NHS Forth Valley nurse and ex-referee receive MBEs in New Year Honours List

A midwife and a former referee have been recognised in the 2019 Queen’s New Year Honours List.

Falkirk district residents Gillian Morton (56), NHS Forth Valley’s general manager and head of midwifery, women and children’s directorate, is to receive an MBE for services to healthcare, while ex-whistler Craig Thomson (48), who founded the Craig Thomson Scholarship Award to help young whistlers gain experience, will be awarded an MBE for services to football and charity in Scotland.

MBE recipient Gillian Morton, NHS Forth Valley's general manager and head of midwifery, women and children's directorate,

MBE recipient Gillian Morton, NHS Forth Valley's general manager and head of midwifery, women and children's directorate,

Gillian has worked within Forth Valley since she completed her general nurse training in 1981 and secured a post as a staff nurse in a medical ward at the former Falkirk and District Royal Infirmary.

She then undertook her midwifery training in the maternity units of both the former Falkirk and Stirling Royal Infirmaries before qualifying as a midwife in 1986.

This was followed by roles as maternity team leader, clinical coordinator for community services and then maternity unit nurse manager.

In 2003, Gillian completed further studies, including a BSc in Health Studies (midwifery) after becoming a mother herself and a Masters of Business Administration, before she was appointed as general manager and head of midwifery for the former maternity units in Stirling and Falkirk.

Throughout her career, Gillian has worked with frontline staff to take forward a wide range of service changes and improvements, including the merger of two local maternity units, the development of a new Forth Valley-wide system of team midwifery and the creation of a new Women and Children’s Unit at Forth Valley Royal Hospital.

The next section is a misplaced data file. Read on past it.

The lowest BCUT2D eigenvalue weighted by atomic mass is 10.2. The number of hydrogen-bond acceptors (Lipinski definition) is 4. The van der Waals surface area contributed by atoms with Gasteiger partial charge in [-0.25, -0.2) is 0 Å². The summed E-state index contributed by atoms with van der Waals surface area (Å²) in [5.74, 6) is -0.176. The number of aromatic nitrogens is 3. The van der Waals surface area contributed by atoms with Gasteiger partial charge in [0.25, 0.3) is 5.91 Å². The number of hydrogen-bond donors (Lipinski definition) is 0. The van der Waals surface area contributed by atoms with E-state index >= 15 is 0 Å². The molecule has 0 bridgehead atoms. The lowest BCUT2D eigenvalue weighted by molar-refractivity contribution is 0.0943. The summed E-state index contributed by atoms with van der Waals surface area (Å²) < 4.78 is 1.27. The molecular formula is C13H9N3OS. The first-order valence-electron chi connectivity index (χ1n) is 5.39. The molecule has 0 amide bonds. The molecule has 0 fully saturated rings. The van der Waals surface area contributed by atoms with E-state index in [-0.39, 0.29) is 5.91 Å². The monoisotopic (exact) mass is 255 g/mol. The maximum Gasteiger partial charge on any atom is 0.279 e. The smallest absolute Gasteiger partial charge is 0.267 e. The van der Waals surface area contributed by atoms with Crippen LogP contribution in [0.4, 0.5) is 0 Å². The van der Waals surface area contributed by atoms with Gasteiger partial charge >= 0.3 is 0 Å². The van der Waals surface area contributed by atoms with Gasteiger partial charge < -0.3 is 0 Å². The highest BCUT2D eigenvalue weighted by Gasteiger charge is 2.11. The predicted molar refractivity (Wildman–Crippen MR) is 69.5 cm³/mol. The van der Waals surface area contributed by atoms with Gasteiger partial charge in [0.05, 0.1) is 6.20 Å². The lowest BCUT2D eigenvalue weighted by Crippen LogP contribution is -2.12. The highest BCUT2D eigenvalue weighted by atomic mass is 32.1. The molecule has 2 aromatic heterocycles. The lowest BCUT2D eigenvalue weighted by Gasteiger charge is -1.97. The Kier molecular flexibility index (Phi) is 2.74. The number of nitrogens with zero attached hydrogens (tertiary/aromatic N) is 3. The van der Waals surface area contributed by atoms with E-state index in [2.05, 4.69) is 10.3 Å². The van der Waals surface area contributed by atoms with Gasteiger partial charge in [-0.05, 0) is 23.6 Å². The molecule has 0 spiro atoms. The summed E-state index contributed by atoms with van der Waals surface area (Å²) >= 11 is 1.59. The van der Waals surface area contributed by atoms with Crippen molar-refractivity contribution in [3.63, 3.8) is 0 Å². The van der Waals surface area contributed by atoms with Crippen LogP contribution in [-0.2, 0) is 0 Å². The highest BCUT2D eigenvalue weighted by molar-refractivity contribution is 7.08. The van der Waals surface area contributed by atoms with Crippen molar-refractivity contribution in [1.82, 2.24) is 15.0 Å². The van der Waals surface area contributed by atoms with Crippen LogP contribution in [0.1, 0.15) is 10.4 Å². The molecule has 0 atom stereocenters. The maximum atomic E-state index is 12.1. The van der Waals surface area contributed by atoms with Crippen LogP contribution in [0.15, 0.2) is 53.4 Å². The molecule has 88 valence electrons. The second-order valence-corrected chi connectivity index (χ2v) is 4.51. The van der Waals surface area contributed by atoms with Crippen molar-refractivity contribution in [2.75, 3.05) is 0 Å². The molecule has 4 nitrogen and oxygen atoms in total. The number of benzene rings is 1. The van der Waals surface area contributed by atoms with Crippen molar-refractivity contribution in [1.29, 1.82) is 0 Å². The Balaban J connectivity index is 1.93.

In the last year, Gillian, who lives in Larbert, has taken on a new role as director for the NHS Forth Valley’s Elective Care Programme to increase theatre, diagnostic and inpatient capacity at Forth Valley Royal Hospital.

She has also led the Best Start — the Scottish Government’s national plan for maternity and neonatal care — at local and national levels.

NHS FV is one of the five Early Adopter Boards for Best Start and Gillian has led a small project team to deliver new ways of working which will offer greater continuity of care to women throughout their entire pregnancy.

The mother-of-two has also supported local midwives to establish an Alongside Midwifery Unit within Forth Valley Royal Hospital which offers a greater choice for women on where to give birth and provides more comfortable, attractive and less clinical birthing rooms.

She also oversaw the establishment of a Transitional Care service within the hospital which allows mothers of babies with additional care needs to remain together, without the need for admission to the Neonatal Unit. Since then, admissions to the Neonatal Unit have dropped by around 20 per cent.

Earlier in her career, as an RCM representative, Gillian helped negotiate a local pay deal which allowed midwives to work more flexibly without being disadvantaged financially.

The Women and Children’s Unit at Forth Valley Royal Hospital won the British Journal of Midwifery Award for Excellence in Supervision in 2012 and the Royal College of Midwifery Award for Maternity Unit of the year in 2014.

It is the latter of those two awards which the Edinburgh-born woman regards as the standout achievement of her career.